No. 3. March 1922.

La méthode dans l'étude des dessins d'enfants. (G. H. LUQUET.)
A critical summary of method in the study of child drawings.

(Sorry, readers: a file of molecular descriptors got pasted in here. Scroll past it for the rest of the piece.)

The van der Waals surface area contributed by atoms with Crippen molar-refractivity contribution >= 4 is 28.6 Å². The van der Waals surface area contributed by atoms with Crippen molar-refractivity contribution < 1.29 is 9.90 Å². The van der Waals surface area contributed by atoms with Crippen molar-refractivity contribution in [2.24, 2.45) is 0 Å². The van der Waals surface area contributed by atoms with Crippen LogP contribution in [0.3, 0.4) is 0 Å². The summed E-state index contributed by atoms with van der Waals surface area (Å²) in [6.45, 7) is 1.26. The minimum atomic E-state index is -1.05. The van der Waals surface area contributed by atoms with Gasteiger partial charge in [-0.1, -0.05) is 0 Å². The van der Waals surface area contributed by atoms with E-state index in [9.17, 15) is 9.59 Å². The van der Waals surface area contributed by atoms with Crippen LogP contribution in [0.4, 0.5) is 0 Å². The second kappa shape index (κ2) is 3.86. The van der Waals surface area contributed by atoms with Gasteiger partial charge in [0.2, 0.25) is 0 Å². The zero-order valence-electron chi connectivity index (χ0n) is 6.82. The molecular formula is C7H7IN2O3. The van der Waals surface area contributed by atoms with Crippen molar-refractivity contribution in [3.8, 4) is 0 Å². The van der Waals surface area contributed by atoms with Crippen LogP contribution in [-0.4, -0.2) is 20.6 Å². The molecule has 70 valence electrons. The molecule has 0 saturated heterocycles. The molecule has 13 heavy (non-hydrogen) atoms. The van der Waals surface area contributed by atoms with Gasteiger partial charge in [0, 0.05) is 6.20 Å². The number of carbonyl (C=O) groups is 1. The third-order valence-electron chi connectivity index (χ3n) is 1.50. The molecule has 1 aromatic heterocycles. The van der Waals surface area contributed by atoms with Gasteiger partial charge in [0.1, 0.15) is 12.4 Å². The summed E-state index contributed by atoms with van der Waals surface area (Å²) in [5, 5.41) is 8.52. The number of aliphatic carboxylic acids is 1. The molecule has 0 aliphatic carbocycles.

Three classes of enquiry are described: (i) the method of enquiry, (ii) the method of direct observation, (iii) study of street drawings. The first method, which is that used by Lamprecht in 1904, consists in obtaining, by the aid of various correspondents, principally teachers, a number of child drawings. It yields a large amount of material and enables comparison to be made of work of different children on the same subject; but the children are working under artificial conditions, their efforts being not spontaneous either as to occasion or material. It is impossible to secure equality of interest, aptitude and method of procedure from the various collaborators; the classification by age in years is too coarse and the application of statistical methods leads to the elimination of points of real psychological interest. In the third method attempts are made to copy and trace the origin of street drawings. These drawings are entirely lacking in personal information, are almost always anonymous but occasionally bear a title, while some of the most interesting are unintelligible. They have been executed apart from all suggestion by those in authority but there may have been suggestions from companions and the influence of drawings already present can sometimes be clearly seen. All the drawings however are not the work of children. In the second method, which in the opinion of the author is the best, the child is observed by one with whom he is quite familiar but should be unaware of the particular interest of his work for the observer and his work should be quite spontaneous. While giving a sound basis for the formation of hypotheses it does not supply sufficient data to permit of generalisation with certainty and in consequence the other methods must be called in to determine average standards of performance. Finally, attention is drawn to the necessity of seeking for drawings which exhibit significant evidence on various points and the possibility of obtaining these under experimental conditions is discussed.